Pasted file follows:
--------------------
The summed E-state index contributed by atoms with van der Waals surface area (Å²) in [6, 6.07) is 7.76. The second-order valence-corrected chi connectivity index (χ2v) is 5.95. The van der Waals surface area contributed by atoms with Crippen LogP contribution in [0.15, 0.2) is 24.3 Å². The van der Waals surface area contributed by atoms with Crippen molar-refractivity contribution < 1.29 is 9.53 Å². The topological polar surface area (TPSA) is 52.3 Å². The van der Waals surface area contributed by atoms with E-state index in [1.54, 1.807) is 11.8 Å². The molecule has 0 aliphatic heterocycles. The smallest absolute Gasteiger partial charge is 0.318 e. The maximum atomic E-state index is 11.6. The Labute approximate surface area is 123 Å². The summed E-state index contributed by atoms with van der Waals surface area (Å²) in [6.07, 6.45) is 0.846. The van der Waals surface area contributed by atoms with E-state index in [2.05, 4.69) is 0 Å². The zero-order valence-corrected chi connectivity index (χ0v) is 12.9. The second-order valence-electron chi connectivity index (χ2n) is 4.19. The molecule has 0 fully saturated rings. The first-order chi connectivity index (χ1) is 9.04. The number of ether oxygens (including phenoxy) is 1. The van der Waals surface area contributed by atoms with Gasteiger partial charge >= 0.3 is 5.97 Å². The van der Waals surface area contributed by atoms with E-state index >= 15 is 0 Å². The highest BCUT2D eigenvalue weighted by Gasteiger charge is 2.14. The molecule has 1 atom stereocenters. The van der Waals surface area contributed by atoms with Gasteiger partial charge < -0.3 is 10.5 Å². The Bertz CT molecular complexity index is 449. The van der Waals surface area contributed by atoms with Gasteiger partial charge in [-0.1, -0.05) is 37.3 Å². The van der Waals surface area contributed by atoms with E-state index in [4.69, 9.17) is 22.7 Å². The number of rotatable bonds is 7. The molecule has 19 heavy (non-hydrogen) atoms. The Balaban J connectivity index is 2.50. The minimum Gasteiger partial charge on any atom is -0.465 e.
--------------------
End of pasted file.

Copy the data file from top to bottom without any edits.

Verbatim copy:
The summed E-state index contributed by atoms with van der Waals surface area (Å²) in [6, 6.07) is 7.76. The second-order valence-corrected chi connectivity index (χ2v) is 5.95. The van der Waals surface area contributed by atoms with Crippen LogP contribution in [0.15, 0.2) is 24.3 Å². The van der Waals surface area contributed by atoms with Crippen molar-refractivity contribution < 1.29 is 9.53 Å². The topological polar surface area (TPSA) is 52.3 Å². The van der Waals surface area contributed by atoms with E-state index in [1.54, 1.807) is 11.8 Å². The molecule has 0 aliphatic heterocycles. The smallest absolute Gasteiger partial charge is 0.318 e. The maximum atomic E-state index is 11.6. The Labute approximate surface area is 123 Å². The summed E-state index contributed by atoms with van der Waals surface area (Å²) in [6.07, 6.45) is 0.846. The van der Waals surface area contributed by atoms with E-state index in [2.05, 4.69) is 0 Å². The zero-order valence-corrected chi connectivity index (χ0v) is 12.9. The second-order valence-electron chi connectivity index (χ2n) is 4.19. The molecule has 0 fully saturated rings. The first-order chi connectivity index (χ1) is 9.04. The number of ether oxygens (including phenoxy) is 1. The van der Waals surface area contributed by atoms with Gasteiger partial charge >= 0.3 is 5.97 Å². The van der Waals surface area contributed by atoms with E-state index >= 15 is 0 Å². The highest BCUT2D eigenvalue weighted by Gasteiger charge is 2.14. The molecule has 1 atom stereocenters. The van der Waals surface area contributed by atoms with Gasteiger partial charge < -0.3 is 10.5 Å². The Bertz CT molecular complexity index is 449. The van der Waals surface area contributed by atoms with Gasteiger partial charge in [-0.1, -0.05) is 37.3 Å². The van der Waals surface area contributed by atoms with E-state index in [4.69, 9.17) is 22.7 Å². The number of rotatable bonds is 7. The molecule has 19 heavy (non-hydrogen) atoms. The Balaban J connectivity index is 2.50. The minimum Gasteiger partial charge on any atom is -0.465 e.